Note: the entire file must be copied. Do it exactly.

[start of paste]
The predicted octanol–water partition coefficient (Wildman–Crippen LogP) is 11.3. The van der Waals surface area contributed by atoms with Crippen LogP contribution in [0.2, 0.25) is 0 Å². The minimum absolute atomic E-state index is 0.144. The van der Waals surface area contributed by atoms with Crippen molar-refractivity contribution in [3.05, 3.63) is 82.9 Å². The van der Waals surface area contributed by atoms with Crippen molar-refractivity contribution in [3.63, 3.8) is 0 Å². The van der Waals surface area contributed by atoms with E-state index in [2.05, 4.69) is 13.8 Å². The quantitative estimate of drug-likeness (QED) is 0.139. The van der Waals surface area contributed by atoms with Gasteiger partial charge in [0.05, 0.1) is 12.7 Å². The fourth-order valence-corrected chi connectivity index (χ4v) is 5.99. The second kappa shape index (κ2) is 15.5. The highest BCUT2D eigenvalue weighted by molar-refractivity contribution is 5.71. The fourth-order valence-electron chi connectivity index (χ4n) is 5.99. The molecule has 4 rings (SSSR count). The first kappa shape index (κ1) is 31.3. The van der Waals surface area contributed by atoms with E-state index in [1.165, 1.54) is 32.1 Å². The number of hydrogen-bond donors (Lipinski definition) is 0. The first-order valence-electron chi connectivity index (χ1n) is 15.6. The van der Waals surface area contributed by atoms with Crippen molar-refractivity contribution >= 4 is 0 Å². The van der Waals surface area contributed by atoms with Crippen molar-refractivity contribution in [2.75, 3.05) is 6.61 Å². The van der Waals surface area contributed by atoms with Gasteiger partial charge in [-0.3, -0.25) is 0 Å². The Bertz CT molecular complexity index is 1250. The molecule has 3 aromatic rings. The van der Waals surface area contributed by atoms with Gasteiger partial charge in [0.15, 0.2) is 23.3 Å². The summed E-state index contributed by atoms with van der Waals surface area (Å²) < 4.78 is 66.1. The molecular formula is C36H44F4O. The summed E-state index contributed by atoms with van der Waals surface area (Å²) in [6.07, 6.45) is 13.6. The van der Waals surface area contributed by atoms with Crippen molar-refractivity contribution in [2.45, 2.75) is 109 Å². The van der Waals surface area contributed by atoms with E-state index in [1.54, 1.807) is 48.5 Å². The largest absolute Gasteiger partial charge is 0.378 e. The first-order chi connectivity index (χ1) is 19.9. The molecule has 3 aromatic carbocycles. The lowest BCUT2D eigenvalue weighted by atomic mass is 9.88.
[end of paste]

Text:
The predicted octanol–water partition coefficient (Wildman–Crippen LogP) is 11.3. The van der Waals surface area contributed by atoms with Crippen LogP contribution in [0.2, 0.25) is 0 Å². The minimum absolute atomic E-state index is 0.144. The van der Waals surface area contributed by atoms with Crippen molar-refractivity contribution in [3.05, 3.63) is 82.9 Å². The van der Waals surface area contributed by atoms with Crippen molar-refractivity contribution in [3.63, 3.8) is 0 Å². The van der Waals surface area contributed by atoms with E-state index in [2.05, 4.69) is 13.8 Å². The quantitative estimate of drug-likeness (QED) is 0.139. The van der Waals surface area contributed by atoms with Gasteiger partial charge in [0.05, 0.1) is 12.7 Å². The fourth-order valence-corrected chi connectivity index (χ4v) is 5.99. The second kappa shape index (κ2) is 15.5. The highest BCUT2D eigenvalue weighted by molar-refractivity contribution is 5.71. The fourth-order valence-electron chi connectivity index (χ4n) is 5.99. The molecule has 4 rings (SSSR count). The first kappa shape index (κ1) is 31.3. The van der Waals surface area contributed by atoms with E-state index in [1.165, 1.54) is 32.1 Å². The number of hydrogen-bond donors (Lipinski definition) is 0. The first-order valence-electron chi connectivity index (χ1n) is 15.6. The van der Waals surface area contributed by atoms with Crippen molar-refractivity contribution >= 4 is 0 Å². The van der Waals surface area contributed by atoms with Crippen molar-refractivity contribution in [2.75, 3.05) is 6.61 Å². The van der Waals surface area contributed by atoms with Gasteiger partial charge in [-0.3, -0.25) is 0 Å². The Bertz CT molecular complexity index is 1250. The molecule has 3 aromatic rings. The van der Waals surface area contributed by atoms with Gasteiger partial charge in [0.15, 0.2) is 23.3 Å². The summed E-state index contributed by atoms with van der Waals surface area (Å²) < 4.78 is 66.1. The molecular formula is C36H44F4O. The summed E-state index contributed by atoms with van der Waals surface area (Å²) in [6.07, 6.45) is 13.6. The van der Waals surface area contributed by atoms with Crippen molar-refractivity contribution in [2.45, 2.75) is 109 Å². The van der Waals surface area contributed by atoms with E-state index in [1.54, 1.807) is 48.5 Å². The largest absolute Gasteiger partial charge is 0.378 e. The first-order chi connectivity index (χ1) is 19.9. The molecule has 3 aromatic carbocycles. The lowest BCUT2D eigenvalue weighted by atomic mass is 9.88.